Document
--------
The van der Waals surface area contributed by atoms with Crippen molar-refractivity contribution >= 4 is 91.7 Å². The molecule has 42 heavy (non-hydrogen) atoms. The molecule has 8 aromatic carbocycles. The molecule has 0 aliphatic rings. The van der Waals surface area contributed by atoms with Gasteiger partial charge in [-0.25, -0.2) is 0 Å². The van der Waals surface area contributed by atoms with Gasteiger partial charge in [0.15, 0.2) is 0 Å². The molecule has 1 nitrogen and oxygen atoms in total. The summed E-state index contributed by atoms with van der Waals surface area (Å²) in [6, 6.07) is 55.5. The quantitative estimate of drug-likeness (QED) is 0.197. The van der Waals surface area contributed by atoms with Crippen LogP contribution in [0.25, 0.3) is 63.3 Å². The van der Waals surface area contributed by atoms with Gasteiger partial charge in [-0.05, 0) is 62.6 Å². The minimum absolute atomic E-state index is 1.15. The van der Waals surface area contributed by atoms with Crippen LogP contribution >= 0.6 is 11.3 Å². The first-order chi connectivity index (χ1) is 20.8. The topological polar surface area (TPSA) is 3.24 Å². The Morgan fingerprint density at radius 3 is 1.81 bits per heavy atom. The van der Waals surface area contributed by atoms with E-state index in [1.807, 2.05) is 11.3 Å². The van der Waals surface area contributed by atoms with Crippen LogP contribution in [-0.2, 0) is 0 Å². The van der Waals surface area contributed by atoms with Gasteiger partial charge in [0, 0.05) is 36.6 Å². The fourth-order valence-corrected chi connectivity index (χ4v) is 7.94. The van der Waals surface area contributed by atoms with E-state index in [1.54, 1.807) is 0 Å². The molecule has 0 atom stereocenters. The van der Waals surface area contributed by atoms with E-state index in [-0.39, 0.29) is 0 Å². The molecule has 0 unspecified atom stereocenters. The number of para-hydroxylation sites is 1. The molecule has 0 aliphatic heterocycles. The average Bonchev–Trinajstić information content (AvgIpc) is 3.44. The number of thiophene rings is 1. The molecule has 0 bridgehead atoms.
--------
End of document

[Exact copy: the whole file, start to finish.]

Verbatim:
The van der Waals surface area contributed by atoms with Crippen molar-refractivity contribution >= 4 is 91.7 Å². The molecule has 42 heavy (non-hydrogen) atoms. The molecule has 8 aromatic carbocycles. The molecule has 0 aliphatic rings. The van der Waals surface area contributed by atoms with Gasteiger partial charge in [-0.25, -0.2) is 0 Å². The van der Waals surface area contributed by atoms with Gasteiger partial charge in [0.15, 0.2) is 0 Å². The molecule has 1 nitrogen and oxygen atoms in total. The summed E-state index contributed by atoms with van der Waals surface area (Å²) in [6, 6.07) is 55.5. The quantitative estimate of drug-likeness (QED) is 0.197. The van der Waals surface area contributed by atoms with Crippen LogP contribution in [0.25, 0.3) is 63.3 Å². The van der Waals surface area contributed by atoms with Gasteiger partial charge in [-0.05, 0) is 62.6 Å². The minimum absolute atomic E-state index is 1.15. The van der Waals surface area contributed by atoms with Crippen LogP contribution >= 0.6 is 11.3 Å². The first-order chi connectivity index (χ1) is 20.8. The topological polar surface area (TPSA) is 3.24 Å². The Morgan fingerprint density at radius 3 is 1.81 bits per heavy atom. The van der Waals surface area contributed by atoms with E-state index in [1.807, 2.05) is 11.3 Å². The van der Waals surface area contributed by atoms with Crippen LogP contribution in [-0.2, 0) is 0 Å². The van der Waals surface area contributed by atoms with Gasteiger partial charge in [0, 0.05) is 36.6 Å². The fourth-order valence-corrected chi connectivity index (χ4v) is 7.94. The van der Waals surface area contributed by atoms with E-state index in [1.54, 1.807) is 0 Å². The molecule has 0 atom stereocenters. The van der Waals surface area contributed by atoms with E-state index in [-0.39, 0.29) is 0 Å². The molecule has 0 unspecified atom stereocenters. The number of para-hydroxylation sites is 1. The molecule has 0 aliphatic heterocycles. The average Bonchev–Trinajstić information content (AvgIpc) is 3.44. The number of thiophene rings is 1. The molecule has 0 bridgehead atoms.